The NHL's greatest and oldest rivalry in Canada is between the Toronto Maple Leafs and Montreal Canadiens.
These two Original 6 clubs have combined for 37 Stanley Cup championships, and they have squared off in 15 playoff series, including five meetings in the Cup Final.
Much like New York and Boston, this rivalry extends beyond sports since Toronto and Montreal are the two largest cities in Canada and also have two different primary languages.
If the 2013 NHL season ended today, the Canadiens and Leafs would play each other in the first round of the playoffs, which would be their first postseason meeting since 1979. Now that both teams are playoff contenders again, expect this rivalry to become much more exciting and intense over the next few years.
Here are the 10 best moments of this epic rivalry, in no particular order.
The Canadiens went into the 1967 Stanley Cup Final as the favorites since they were the two-time defending champions.
However, the Leafs would pull of a memorable upset to win their 13th championship (second-most all-time). Leafs captain George Armstrong lifted the Stanley Cup after his team ended the series with a 3-1 victory in Game 6.
This was the most recent and probably the final meeting between these teams in a Stanley Cup Final. NHL realignment moved the Leafs into the Northeast Division for the 1998-99 season, where they would join the Canadiens, Boston Bruins, Buffalo Sabres and Ottawa Senators.
The Leafs have not been to a Cup Final since their triumph in 1967. The closest they came was in the 1992-93 season when Toronto lost to the Los Angeles Kings in Game 7 of the Campbell Conference Finals, which prevented the Canadiens and Leafs from playing in the Cup Final during the Stanley Cup's 100th anniversary season.
The Montreal Canadiens won their record fifth-straight Stanley Cup in 1960 when they defeated the Toronto Maple Leafs 4-0 in Game 4 to complete a dominating sweep. The victory helped Montreal finish the 1960 NHL playoffs with a perfect 8-0 record.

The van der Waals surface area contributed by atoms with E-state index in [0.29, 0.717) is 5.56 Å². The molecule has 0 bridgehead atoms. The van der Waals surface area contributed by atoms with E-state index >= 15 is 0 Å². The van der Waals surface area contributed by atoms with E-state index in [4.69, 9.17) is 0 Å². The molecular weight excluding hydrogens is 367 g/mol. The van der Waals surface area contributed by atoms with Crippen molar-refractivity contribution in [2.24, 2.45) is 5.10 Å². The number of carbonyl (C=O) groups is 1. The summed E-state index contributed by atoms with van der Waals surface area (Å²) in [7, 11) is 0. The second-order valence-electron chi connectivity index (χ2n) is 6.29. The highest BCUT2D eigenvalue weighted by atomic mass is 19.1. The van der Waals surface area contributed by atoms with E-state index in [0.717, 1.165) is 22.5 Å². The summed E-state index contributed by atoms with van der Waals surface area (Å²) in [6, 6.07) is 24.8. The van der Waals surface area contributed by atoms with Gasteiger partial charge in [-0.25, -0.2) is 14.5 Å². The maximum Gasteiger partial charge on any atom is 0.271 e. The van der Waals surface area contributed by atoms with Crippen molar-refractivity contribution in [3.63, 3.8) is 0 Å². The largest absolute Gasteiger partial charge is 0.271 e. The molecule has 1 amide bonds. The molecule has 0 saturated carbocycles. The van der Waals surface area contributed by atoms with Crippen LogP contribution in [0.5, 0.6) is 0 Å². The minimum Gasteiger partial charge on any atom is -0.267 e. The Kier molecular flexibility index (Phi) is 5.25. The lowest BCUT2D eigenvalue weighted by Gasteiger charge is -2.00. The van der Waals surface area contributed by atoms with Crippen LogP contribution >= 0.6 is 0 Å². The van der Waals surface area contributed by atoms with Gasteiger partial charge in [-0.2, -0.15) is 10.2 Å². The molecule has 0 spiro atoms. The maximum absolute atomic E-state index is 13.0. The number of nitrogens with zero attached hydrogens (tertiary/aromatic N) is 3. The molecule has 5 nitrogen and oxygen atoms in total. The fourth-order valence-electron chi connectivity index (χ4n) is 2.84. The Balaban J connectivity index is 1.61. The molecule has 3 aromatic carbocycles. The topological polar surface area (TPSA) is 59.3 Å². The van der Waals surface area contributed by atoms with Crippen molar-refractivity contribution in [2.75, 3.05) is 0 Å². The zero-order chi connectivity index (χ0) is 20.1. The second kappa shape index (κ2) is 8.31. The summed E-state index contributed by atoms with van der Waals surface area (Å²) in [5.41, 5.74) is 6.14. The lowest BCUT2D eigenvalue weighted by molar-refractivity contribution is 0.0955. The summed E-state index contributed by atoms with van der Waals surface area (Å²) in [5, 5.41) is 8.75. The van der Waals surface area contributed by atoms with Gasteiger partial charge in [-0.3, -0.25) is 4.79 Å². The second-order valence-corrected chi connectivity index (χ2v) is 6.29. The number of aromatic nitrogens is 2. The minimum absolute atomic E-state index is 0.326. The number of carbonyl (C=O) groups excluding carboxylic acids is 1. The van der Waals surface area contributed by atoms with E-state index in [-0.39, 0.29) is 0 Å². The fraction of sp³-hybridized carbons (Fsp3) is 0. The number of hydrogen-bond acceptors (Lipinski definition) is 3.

It was the second-consecutive season that the Canadiens defeated their Ontario rivals in the Cup Final, and they won eight of the nine games played in those two series.
The New York Islanders came close to matching the Canadiens' record in 1983-84, but they lost to the Edmonton Oilers in five games, which ended the Long Island club's four-year run of dominance. No team since the 1983 Islanders has won three or more Stanley Cups in a row.
Bill Barilko's goal in overtime of Game 5 of the 1951 Stanley Cup Final gave the Leafs a 3-2 victory for their seventh championship in team history. It was also Toronto's fourth title in five seasons.
The 1951 Cup Final is the only championship series in which every game was decided in overtime.
Many great players have worn both the Leafs and Canadiens sweaters in their NHL careers, and one coach who also knows what it's like to be on both sides of this historic rivalry was Pat Burns.
Burns guided the Canadiens to the 1989 Stanley Cup Final, where they lost to the Calgary Flames in six games. Four years later, he would become the head coach of the Leafs after leading Montreal to the 1991-92 Adams Division title.
He would leave the Canadiens organization on May 29, 1992, and it did not take him long to find a new head coaching job. Just a few hours later, Toronto made him its next head coach to replace Tom Watt.